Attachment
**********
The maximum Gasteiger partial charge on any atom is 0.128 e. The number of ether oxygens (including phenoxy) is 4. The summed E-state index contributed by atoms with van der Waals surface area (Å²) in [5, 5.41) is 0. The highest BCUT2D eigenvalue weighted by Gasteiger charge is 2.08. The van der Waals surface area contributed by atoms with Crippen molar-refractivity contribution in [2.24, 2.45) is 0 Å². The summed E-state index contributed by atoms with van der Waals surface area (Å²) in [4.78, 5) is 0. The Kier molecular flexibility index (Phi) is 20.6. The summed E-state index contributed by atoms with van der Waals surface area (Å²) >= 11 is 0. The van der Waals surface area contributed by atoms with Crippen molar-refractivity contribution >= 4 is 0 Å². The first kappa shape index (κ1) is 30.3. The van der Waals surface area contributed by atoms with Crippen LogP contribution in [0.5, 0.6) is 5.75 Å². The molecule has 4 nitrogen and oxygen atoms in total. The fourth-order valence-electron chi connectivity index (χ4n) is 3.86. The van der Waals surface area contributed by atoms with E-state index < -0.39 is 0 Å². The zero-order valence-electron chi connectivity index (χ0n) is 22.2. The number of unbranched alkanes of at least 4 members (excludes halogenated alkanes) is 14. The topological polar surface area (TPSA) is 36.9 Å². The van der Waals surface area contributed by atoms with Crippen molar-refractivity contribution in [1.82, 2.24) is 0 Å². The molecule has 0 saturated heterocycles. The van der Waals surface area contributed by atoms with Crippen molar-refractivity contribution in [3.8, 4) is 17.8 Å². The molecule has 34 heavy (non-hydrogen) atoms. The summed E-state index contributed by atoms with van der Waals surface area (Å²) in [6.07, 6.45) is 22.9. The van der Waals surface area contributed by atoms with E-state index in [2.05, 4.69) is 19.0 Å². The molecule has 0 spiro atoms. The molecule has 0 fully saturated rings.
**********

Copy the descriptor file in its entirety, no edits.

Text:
The maximum Gasteiger partial charge on any atom is 0.128 e. The number of ether oxygens (including phenoxy) is 4. The summed E-state index contributed by atoms with van der Waals surface area (Å²) in [5, 5.41) is 0. The highest BCUT2D eigenvalue weighted by Gasteiger charge is 2.08. The van der Waals surface area contributed by atoms with Crippen molar-refractivity contribution in [2.24, 2.45) is 0 Å². The summed E-state index contributed by atoms with van der Waals surface area (Å²) in [4.78, 5) is 0. The Kier molecular flexibility index (Phi) is 20.6. The summed E-state index contributed by atoms with van der Waals surface area (Å²) >= 11 is 0. The van der Waals surface area contributed by atoms with Crippen molar-refractivity contribution >= 4 is 0 Å². The first kappa shape index (κ1) is 30.3. The van der Waals surface area contributed by atoms with Crippen LogP contribution in [0.5, 0.6) is 5.75 Å². The molecule has 4 nitrogen and oxygen atoms in total. The fourth-order valence-electron chi connectivity index (χ4n) is 3.86. The van der Waals surface area contributed by atoms with E-state index < -0.39 is 0 Å². The zero-order valence-electron chi connectivity index (χ0n) is 22.2. The number of unbranched alkanes of at least 4 members (excludes halogenated alkanes) is 14. The topological polar surface area (TPSA) is 36.9 Å². The van der Waals surface area contributed by atoms with Crippen molar-refractivity contribution in [1.82, 2.24) is 0 Å². The molecule has 0 saturated heterocycles. The van der Waals surface area contributed by atoms with Crippen molar-refractivity contribution in [3.8, 4) is 17.8 Å². The molecule has 34 heavy (non-hydrogen) atoms. The summed E-state index contributed by atoms with van der Waals surface area (Å²) in [6.07, 6.45) is 22.9. The van der Waals surface area contributed by atoms with E-state index in [2.05, 4.69) is 19.0 Å². The molecule has 0 spiro atoms. The molecule has 0 fully saturated rings.